R. Jared Staudt has written an excellent tribute to the great liturgical reformer, restorer of Gregorian Chant, and defender of the Faith, Dom Prosper Guéranger. I did not know that that the prolific abbot was first a diocesan priest before becoming Benedictine and restoring monastic discipline in post-Napoleonic France. He had almost everything in this world against him. Monasticism had been outlawed for almost half a century by the masonic revolution and by Napoleon. Anti-Papal Gallicanism was in vogue. And the Church in France was only just beginning to rise from the ashes of liberalism and persecution. He had a friend, however, in a high place: Blessed Pope Pius IX. Guéranger was a major force in assisting the pope in his promulgation of the dogma of the Immaculate Conception and in the First Vatican Council’s definition of Papal Infallibility. More known for his monumental multi-volume work, The Liturgical Year, the holy abbot is less known for his other priceless book, The Papal Monarchy. Both can be purchased from our website bookstore.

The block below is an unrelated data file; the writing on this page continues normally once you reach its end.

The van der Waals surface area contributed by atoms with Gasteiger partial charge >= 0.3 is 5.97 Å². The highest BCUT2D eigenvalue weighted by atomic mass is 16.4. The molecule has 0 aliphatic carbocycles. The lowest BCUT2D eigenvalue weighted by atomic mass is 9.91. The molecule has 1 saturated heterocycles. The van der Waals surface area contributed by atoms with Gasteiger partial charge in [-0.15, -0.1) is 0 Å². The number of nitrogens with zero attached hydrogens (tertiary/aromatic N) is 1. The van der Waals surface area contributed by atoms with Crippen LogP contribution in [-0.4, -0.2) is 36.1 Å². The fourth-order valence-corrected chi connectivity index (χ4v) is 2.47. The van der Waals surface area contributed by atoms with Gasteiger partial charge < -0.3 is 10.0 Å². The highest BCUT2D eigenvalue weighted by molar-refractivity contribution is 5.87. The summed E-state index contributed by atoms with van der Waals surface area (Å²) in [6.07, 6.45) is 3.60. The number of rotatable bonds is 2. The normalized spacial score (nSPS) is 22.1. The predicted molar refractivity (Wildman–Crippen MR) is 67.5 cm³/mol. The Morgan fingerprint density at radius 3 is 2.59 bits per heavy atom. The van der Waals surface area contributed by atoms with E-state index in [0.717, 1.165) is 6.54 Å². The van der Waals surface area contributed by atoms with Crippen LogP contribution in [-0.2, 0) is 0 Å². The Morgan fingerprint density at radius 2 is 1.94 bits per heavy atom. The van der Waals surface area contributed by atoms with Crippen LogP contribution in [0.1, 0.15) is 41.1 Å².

R Jared Staudt, Crisis Magazine: Tomorrow, July 11, is the feast of St. Benedict and the anniversary of the refounding of St. Peter’s Abbey of Solesmes, France in 1833 by Ven. Dom Prosper Guéranger and five other priests. Apart from the Benedictines, you may wonder why this event has significance. Solesmes became a great center of renewal for the entire Church and its refounding brought forward a larger than life figure, who would oversee this renewal. Guéranger (1805-1875), originally a diocesan priest, literally saw a local, beloved church in crumbles, a medieval abbey, whose remnants were meant for demolition, and felt a call to restore not only that building, but also to begin a new way of life as a monastic. His response, reminiscent of St. Francis, entailed not only a restoration of one particular building, but a propping up of the Church itself. Read full article here.